This global trend was reflected in transactions in Slovenia. However with increases in interest rates and inflation potentially just around the corner, leading to a possible slowdown in economic activity, what are the consequences for M&A activity in the region likely to be in the coming years?
Global M&A landscape
2020 was an unprecedented year in virtually all aspects all of life, and M&A activity in the region was no exception. Of course the primary impact of the pandemic was the personal pain, disruption and loss caused by the impact on the health of so many, but the severe disruption caused by the COVID-19 pandemic also had an enormous impact on the economy. Different economic sectors were affected in very different ways, from the extremely negative (e.g. non-food retail, travel and hospitality) to the broadly positive (e.g. health and TMT). Furthermore, even at the end of 2021, supply chain issues caused by production shut-downs and logistical issues are still working their way through the economic system.
Naturally, during 2020 the uncertainties about the longer term impact of the pandemic caused investors to delay investment decisions in order to see how the new normal would look when the world began its recovery from the pandemic. Once travel restrictions began to gradually lift, and investors could make a better informed evaluation of the longer term impact of the pandemic and the measures taken to mitigate its impact, then the pent-up demand due to the lack of transactions in 2020 and the wish to align business strategies to better fit the new market landscapes came into play.
Slovenia and the region conform to global trends
In common with global trends, the CEE & SEE markets experienced significant growth in transaction numbers and average deal values from 2020 to 2021. Total deal values in the region during Q1 to Q3 rose from €23bn to €49bn with an increase in the number of transactions of 32%, and an increase in the average deal value of 61%.
As could probably be expected, the most active countries in terms of transactions during the pandemic period were Austria, Poland and the Czech Republic, but there have been some significant transactions in the Adriatic region as well, including especially several large transactions involving Slovenian entities.
- In Q4 2020 the Slovenian market received the stunning news that Bia Separations, a company which in its recent past had been on the verge of bankruptcy, had been sold for a whopping €360m to the German biopharmaceutical giant Sartorius.
- Just before New Year in 2020, NLB announced that it has successfully completed the acquisition of Serbian financial group Komercijalna banka a.d. The acquisition included the purchase of an 83.23% stake in the target company for €394.7m. This acquisition allowed the NLB group to increase its market share in Serbia by 10 percentage points, making it the third largest banking group in the country.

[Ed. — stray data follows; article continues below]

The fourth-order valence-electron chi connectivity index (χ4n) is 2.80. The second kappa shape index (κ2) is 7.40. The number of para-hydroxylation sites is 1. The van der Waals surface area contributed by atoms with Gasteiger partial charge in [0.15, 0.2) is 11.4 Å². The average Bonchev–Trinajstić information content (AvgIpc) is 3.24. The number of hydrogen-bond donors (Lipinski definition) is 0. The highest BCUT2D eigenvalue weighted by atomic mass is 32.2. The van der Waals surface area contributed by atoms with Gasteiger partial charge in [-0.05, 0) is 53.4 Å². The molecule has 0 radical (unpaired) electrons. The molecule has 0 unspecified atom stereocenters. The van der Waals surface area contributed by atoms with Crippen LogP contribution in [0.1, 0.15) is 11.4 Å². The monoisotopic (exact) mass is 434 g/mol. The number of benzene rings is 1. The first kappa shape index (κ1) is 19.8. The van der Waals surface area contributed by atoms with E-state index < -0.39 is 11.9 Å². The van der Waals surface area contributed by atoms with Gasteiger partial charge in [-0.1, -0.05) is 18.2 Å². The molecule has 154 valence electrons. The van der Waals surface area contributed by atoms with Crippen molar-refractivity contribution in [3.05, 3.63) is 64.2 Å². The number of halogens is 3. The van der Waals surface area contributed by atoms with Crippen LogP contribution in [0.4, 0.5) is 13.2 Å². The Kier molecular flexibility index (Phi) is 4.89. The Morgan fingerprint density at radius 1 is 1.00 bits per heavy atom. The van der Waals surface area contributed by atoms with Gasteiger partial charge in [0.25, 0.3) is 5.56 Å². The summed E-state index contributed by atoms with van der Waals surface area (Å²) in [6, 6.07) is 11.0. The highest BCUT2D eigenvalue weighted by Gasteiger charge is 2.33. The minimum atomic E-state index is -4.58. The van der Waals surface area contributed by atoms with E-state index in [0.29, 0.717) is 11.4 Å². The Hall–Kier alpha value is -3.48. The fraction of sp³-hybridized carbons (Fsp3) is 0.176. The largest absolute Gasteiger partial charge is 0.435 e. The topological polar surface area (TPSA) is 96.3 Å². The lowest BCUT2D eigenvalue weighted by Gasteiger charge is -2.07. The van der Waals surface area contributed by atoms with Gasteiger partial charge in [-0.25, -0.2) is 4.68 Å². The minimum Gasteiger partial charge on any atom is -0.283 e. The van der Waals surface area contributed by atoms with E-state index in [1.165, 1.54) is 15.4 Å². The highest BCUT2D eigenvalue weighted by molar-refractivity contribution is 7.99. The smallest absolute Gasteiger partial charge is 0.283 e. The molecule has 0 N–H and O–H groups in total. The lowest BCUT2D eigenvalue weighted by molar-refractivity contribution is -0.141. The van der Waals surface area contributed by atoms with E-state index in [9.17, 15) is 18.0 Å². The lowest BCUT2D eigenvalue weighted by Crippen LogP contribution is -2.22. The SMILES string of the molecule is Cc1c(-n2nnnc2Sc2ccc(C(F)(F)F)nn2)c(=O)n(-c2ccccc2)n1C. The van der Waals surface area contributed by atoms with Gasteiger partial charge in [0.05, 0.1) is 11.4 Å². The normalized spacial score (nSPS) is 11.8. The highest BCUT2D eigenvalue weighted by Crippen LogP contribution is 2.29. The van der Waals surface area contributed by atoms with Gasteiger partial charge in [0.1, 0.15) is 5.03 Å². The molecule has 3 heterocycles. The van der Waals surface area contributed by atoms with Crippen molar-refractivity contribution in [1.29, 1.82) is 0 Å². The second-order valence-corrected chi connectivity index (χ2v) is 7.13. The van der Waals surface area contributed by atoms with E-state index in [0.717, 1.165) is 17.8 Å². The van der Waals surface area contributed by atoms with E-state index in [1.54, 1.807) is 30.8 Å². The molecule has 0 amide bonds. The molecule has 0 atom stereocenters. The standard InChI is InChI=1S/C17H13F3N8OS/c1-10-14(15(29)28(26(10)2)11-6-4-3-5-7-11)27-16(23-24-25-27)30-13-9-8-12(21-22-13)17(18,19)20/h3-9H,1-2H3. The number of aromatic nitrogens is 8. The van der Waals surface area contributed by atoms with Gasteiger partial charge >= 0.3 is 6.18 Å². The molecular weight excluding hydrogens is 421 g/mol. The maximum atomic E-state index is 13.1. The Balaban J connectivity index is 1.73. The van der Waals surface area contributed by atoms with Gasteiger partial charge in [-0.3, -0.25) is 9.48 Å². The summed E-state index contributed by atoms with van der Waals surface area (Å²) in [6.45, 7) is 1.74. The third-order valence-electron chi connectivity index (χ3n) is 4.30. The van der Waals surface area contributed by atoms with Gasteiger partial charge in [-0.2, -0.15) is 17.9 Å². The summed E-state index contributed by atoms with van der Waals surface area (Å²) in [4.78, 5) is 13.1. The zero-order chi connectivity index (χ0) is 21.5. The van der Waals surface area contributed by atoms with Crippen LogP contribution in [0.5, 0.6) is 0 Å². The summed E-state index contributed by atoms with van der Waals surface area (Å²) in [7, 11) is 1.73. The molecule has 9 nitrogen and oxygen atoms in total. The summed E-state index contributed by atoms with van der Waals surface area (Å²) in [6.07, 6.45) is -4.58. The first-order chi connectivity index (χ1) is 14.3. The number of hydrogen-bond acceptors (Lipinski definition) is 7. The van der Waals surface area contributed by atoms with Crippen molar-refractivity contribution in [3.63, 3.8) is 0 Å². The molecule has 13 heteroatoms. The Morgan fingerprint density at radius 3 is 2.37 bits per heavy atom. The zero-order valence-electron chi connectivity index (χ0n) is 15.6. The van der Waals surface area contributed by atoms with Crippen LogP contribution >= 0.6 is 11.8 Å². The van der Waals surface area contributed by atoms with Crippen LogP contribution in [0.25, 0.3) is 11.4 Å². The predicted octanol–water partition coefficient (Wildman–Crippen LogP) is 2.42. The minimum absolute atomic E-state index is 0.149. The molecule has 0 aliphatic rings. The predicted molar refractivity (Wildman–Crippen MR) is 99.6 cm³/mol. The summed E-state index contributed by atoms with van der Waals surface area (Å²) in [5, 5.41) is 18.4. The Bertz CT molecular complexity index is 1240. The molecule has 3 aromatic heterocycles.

- Petrol announced in Q1 2021 that it had agreed to acquire a 100% share in Croatian Crodux in a transaction worth over €190m. This move cements Petrol’s position as the second largest oil and gas provider in Croatia by giving it an additional 93 gas stations there. It represents the single largest increase in sales points for the group since its inception.
- Serbian businessman and owner of Gorenjska banka, Miodrag Kostić acquired HETA asset resolution from its Austrian owners for approximately €240m in Q2 2020. The target reportedly holds over €100m of real estate and €550m of receivables, implying a significant discount on the face value of the assets.
- Gorenjska banka, together with AIK banka, signed transaction documents acquire Sberbank’s operations in the region. The deal was signed in Q4 2021 but various regulatory approvals are still pending.
- in Q2 2021 the OTP group announced that it had signed an agreement to acquire NKBM from Apollo and EBRD, making the Hungarian banking group, which already owns SKB, the largest banking group in Slovenia. This dethroned NLB from the top spot for the first time in the country’s history.
TMT remains king, both globally and in the region
M&A activity is expected to remain strong in Q4 2021 as there are currently an estimated 566 deals in consideration in the CEE and SEE region at the moment. Deal volumes by sector are given in the following chart:
As well as being the most active sector in terms of potential deal flow, TMT was also the sector with the largest transaction values with 5 out of the 10 highest value transactions announced in Q3 2021 involved TMT companies. The cumulative deal value of the sector for the first three quarters of 2021 was €13bn, with transportation, the next largest sector by value, reaching only about a third in terms of deal value.
There are a number of factors which cause the TMT sector to be heavily represented in terms of both the number of transactions in the pipeline and in terms of the deal value. We believe that this sector is one which has benefited most from the move online caused by the pandemic. Also, in the telecom part of this sector is naturally heavily consolidated, leading to higher average transaction values.
In our view, the level of M&A activity is at a record high due to a number of factors. Firstly, there is a clear impact of a rebound in activity following the impact of the pandemic. Secondly, companies have examined their medium term strategies to better position themselves to thrive in the changed post-pandemic market conditions. Thirdly, the continuing historically low levels of interest rates have supported record high levels of valuation, at least for now. And fourthly, both companies and financial institutions have accumulated substantial “war chests” with which to support M&A activities. We expect that the influence of each of these factors to begin to decline in the near future, therefore reducing the level of activity and the valuations enjoyed by sellers.